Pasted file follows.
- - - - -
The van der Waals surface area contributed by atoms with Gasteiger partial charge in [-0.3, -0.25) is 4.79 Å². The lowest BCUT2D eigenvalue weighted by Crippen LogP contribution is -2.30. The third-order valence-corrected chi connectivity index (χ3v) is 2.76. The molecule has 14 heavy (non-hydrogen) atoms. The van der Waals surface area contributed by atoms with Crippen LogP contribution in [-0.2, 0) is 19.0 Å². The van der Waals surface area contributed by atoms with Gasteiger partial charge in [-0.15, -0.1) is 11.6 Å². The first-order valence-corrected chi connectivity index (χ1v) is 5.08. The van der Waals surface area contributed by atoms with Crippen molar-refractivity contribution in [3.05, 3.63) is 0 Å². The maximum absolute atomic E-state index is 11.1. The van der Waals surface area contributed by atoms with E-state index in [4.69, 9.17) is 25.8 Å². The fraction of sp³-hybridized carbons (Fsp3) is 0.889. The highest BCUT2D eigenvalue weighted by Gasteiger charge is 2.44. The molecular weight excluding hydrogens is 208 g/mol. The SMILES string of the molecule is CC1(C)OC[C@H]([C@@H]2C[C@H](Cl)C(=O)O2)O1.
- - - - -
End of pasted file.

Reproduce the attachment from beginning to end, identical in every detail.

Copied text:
The van der Waals surface area contributed by atoms with Gasteiger partial charge in [-0.3, -0.25) is 4.79 Å². The lowest BCUT2D eigenvalue weighted by Crippen LogP contribution is -2.30. The third-order valence-corrected chi connectivity index (χ3v) is 2.76. The molecule has 14 heavy (non-hydrogen) atoms. The van der Waals surface area contributed by atoms with Crippen LogP contribution in [-0.2, 0) is 19.0 Å². The van der Waals surface area contributed by atoms with Gasteiger partial charge in [-0.15, -0.1) is 11.6 Å². The first-order valence-corrected chi connectivity index (χ1v) is 5.08. The van der Waals surface area contributed by atoms with Crippen molar-refractivity contribution in [3.05, 3.63) is 0 Å². The maximum absolute atomic E-state index is 11.1. The van der Waals surface area contributed by atoms with E-state index in [4.69, 9.17) is 25.8 Å². The fraction of sp³-hybridized carbons (Fsp3) is 0.889. The highest BCUT2D eigenvalue weighted by Gasteiger charge is 2.44. The molecular weight excluding hydrogens is 208 g/mol. The SMILES string of the molecule is CC1(C)OC[C@H]([C@@H]2C[C@H](Cl)C(=O)O2)O1.